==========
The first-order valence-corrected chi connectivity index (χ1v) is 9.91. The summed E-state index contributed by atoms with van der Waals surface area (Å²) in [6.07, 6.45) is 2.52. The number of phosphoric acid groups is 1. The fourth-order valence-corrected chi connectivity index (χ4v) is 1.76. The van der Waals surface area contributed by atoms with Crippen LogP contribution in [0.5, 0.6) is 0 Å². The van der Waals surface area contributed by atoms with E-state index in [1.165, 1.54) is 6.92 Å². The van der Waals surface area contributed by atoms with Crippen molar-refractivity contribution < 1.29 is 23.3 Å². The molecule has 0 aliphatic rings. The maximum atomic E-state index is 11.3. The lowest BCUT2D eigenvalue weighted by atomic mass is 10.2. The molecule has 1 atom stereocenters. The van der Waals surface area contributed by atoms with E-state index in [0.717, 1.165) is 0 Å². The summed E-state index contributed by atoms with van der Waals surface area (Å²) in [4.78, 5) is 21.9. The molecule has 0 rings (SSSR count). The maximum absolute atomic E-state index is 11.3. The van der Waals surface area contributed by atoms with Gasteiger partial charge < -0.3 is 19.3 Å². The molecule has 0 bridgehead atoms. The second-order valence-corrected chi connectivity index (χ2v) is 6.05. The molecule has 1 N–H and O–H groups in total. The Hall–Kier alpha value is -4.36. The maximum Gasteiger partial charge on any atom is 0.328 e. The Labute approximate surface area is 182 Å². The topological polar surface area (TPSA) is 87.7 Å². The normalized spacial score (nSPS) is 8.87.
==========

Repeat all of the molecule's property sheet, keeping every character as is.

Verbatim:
The first-order valence-corrected chi connectivity index (χ1v) is 9.91. The summed E-state index contributed by atoms with van der Waals surface area (Å²) in [6.07, 6.45) is 2.52. The number of phosphoric acid groups is 1. The fourth-order valence-corrected chi connectivity index (χ4v) is 1.76. The van der Waals surface area contributed by atoms with Crippen LogP contribution in [0.5, 0.6) is 0 Å². The van der Waals surface area contributed by atoms with E-state index in [1.165, 1.54) is 6.92 Å². The van der Waals surface area contributed by atoms with Crippen molar-refractivity contribution < 1.29 is 23.3 Å². The molecule has 0 aliphatic rings. The maximum atomic E-state index is 11.3. The lowest BCUT2D eigenvalue weighted by atomic mass is 10.2. The molecule has 1 atom stereocenters. The van der Waals surface area contributed by atoms with E-state index in [0.717, 1.165) is 0 Å². The summed E-state index contributed by atoms with van der Waals surface area (Å²) in [4.78, 5) is 21.9. The molecule has 0 rings (SSSR count). The maximum absolute atomic E-state index is 11.3. The van der Waals surface area contributed by atoms with Gasteiger partial charge < -0.3 is 19.3 Å². The molecule has 0 bridgehead atoms. The second-order valence-corrected chi connectivity index (χ2v) is 6.05. The molecule has 1 N–H and O–H groups in total. The Hall–Kier alpha value is -4.36. The maximum Gasteiger partial charge on any atom is 0.328 e. The Labute approximate surface area is 182 Å². The topological polar surface area (TPSA) is 87.7 Å². The normalized spacial score (nSPS) is 8.87.